Shane Ross: "Empty promises"

This is an edited version of his speech to the Dáil on the nomination of Enda Kenny as Taoiseach in which Shane Ross welcomes the integrity of the new government, but fears that it will end up being similar to the last one. [There's a Wordle below highlighting the most-used words in this speech]

An avalanche of public goodwill is moving in the direction of the Government and I hope and pray that it will capitalise on it and fulfil the faith which has been put in it by the Irish electorate.


Having said that, I am somewhat dispirited after reading the programme for Government. I understand why Fianna Fáil will support Deputy Kenny for Taoiseach, namely, because the new Government, according to its programme, will implement the policies that Fianna Fáil imposed upon the country. That is something which I find difficult to accept, barely ten days after it had opposed it so vehemently. We see exactly the same parameters on the economy and the same austerity measures about to be imposed by the new Government.


I was deeply discouraged when I read the programme for Government that there was no vision in it and so little in it that was specific. As Micheál Martin said, there were so many reviews and fudges that we do not know exactly what is being promised at all, except that the Labour Party and Fine Gael will be the Government over the next few years and will stick together come hell or high water. That is not good enough. We needed a programme for Government which fulfilled the programme of electoral policies which were made on that side of the House, but we did not get that. We did not get a vision.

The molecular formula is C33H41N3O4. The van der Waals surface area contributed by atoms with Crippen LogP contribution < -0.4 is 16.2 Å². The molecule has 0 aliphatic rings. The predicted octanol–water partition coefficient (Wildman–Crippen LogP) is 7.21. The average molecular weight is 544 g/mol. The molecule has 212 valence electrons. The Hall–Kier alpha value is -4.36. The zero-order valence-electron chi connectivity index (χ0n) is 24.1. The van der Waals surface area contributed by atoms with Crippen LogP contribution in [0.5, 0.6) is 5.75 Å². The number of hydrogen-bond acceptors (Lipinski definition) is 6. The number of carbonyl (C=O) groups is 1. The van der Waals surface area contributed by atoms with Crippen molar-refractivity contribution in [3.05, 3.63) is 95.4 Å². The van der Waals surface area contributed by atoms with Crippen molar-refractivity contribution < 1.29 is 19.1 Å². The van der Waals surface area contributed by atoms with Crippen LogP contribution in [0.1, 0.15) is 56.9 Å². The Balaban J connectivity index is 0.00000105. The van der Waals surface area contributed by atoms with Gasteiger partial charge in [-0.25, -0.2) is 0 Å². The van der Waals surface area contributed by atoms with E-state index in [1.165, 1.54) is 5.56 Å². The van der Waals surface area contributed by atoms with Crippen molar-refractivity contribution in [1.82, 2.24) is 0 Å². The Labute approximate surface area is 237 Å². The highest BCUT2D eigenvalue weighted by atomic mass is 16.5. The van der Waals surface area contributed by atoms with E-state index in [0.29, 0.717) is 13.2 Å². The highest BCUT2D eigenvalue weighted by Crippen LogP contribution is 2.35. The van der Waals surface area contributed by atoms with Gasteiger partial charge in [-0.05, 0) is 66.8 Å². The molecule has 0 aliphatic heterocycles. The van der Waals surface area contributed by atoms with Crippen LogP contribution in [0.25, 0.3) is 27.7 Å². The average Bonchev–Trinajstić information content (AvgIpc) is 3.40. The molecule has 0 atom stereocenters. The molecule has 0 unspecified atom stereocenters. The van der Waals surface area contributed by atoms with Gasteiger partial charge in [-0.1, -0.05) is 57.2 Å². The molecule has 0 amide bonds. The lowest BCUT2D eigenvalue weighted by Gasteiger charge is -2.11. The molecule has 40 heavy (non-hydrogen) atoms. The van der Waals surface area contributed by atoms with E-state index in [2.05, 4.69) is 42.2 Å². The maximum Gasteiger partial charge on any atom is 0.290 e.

Take, for example, the EU-IMF deal. We were promised renegotiation and an end to what was called, so euphemistically, burden sharing. However, even before the ink was dry on the programme for Government, burden sharing was dropped last Friday in Helsinki and we have to share the burden with those banks which lent so irresponsibly to Anglo Irish Bank and Allied Irish Banks so many years ago over such a long period.

Renegotiation means renegotiation. It does not mean going into Europe and negotiating a cut in the interest rate, which we already know has been conceded. That is not good enough. We need a Government which is prepared to send people out to Brussels or Strasbourg or anywhere else armed with a referendum given to them by the people saying the deal is not acceptable. We are not getting that, but getting a Government that will go in with the same deal and mandate as the previous Government.

Second, the programme for Government is silent on the promises which were made about putting an end to cronyism. Instead, we have a vague and diluted promise that there will be a substantive reduction in the number of quangos. Where is the promise to reduce or abolish 145 quangos? The suggestion that the Government will make a substantive reduction in quangos is not good enough.

Furthermore, we no longer see any pledge to change the appointments to State and semi-State bodies and agencies as promised before the election. Perhaps this is just an omission from the programme. However, I fear that whereas the new Government is an amazing and welcome relief in terms of its honesty and integrity and of being an end to a dark period of political rule here, the promises of change are empty and are already disappearing.

I want to be certain that the Fianna Fáil version of cronyism is not replaced by a Fine Gael-Labour version of cronyism. They did pretty well in the 1994-97 period in putting their pals in power. It is important that we see a system established so that ugly aspect of Irish political life is ended.

I fear that because of the parameters and restrictions of the economy, the Government will almost inevitably yield to the temptation to be a government so similar to the previous one, perhaps not in its style or methods but in what it does, that it will be indistinguishable from it.

(Government and Programme are removed from this speech to create the Wordle below)